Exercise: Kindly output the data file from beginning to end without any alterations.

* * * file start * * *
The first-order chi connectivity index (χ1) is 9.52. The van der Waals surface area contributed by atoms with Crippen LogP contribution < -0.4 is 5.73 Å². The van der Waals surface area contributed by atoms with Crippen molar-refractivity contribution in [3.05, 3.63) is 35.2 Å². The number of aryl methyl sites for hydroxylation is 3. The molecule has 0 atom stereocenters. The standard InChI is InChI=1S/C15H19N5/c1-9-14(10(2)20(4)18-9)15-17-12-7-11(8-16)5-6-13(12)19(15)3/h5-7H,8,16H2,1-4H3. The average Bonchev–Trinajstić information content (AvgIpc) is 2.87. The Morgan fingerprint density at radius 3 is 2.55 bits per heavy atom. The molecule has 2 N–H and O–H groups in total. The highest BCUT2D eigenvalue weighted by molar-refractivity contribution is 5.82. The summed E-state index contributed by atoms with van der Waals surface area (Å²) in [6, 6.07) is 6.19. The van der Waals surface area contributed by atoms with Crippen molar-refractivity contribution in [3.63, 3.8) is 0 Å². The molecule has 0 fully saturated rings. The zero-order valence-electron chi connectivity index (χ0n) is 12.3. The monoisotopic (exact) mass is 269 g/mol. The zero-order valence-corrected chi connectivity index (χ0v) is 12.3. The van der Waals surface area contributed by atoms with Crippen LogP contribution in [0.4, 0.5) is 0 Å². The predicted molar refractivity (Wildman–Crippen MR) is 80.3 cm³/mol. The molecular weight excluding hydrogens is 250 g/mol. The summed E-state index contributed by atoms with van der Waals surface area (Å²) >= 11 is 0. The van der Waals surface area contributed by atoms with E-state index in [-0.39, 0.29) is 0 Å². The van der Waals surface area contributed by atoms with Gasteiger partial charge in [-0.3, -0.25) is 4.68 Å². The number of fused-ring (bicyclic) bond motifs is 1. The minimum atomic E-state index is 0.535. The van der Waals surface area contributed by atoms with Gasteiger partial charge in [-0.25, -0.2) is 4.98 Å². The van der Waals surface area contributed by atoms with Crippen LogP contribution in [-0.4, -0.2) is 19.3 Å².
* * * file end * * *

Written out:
The first-order chi connectivity index (χ1) is 9.52. The van der Waals surface area contributed by atoms with Crippen LogP contribution < -0.4 is 5.73 Å². The van der Waals surface area contributed by atoms with Crippen molar-refractivity contribution in [3.05, 3.63) is 35.2 Å². The number of aryl methyl sites for hydroxylation is 3. The molecule has 0 atom stereocenters. The standard InChI is InChI=1S/C15H19N5/c1-9-14(10(2)20(4)18-9)15-17-12-7-11(8-16)5-6-13(12)19(15)3/h5-7H,8,16H2,1-4H3. The average Bonchev–Trinajstić information content (AvgIpc) is 2.87. The Morgan fingerprint density at radius 3 is 2.55 bits per heavy atom. The molecule has 2 N–H and O–H groups in total. The highest BCUT2D eigenvalue weighted by molar-refractivity contribution is 5.82. The summed E-state index contributed by atoms with van der Waals surface area (Å²) in [6, 6.07) is 6.19. The van der Waals surface area contributed by atoms with Crippen molar-refractivity contribution in [3.63, 3.8) is 0 Å². The molecule has 0 fully saturated rings. The zero-order valence-electron chi connectivity index (χ0n) is 12.3. The monoisotopic (exact) mass is 269 g/mol. The zero-order valence-corrected chi connectivity index (χ0v) is 12.3. The van der Waals surface area contributed by atoms with Crippen LogP contribution in [0.4, 0.5) is 0 Å². The predicted molar refractivity (Wildman–Crippen MR) is 80.3 cm³/mol. The molecular weight excluding hydrogens is 250 g/mol. The summed E-state index contributed by atoms with van der Waals surface area (Å²) >= 11 is 0. The van der Waals surface area contributed by atoms with E-state index in [-0.39, 0.29) is 0 Å². The van der Waals surface area contributed by atoms with Gasteiger partial charge in [-0.3, -0.25) is 4.68 Å². The number of fused-ring (bicyclic) bond motifs is 1. The minimum atomic E-state index is 0.535. The van der Waals surface area contributed by atoms with Gasteiger partial charge in [-0.25, -0.2) is 4.98 Å². The van der Waals surface area contributed by atoms with Crippen LogP contribution in [-0.4, -0.2) is 19.3 Å².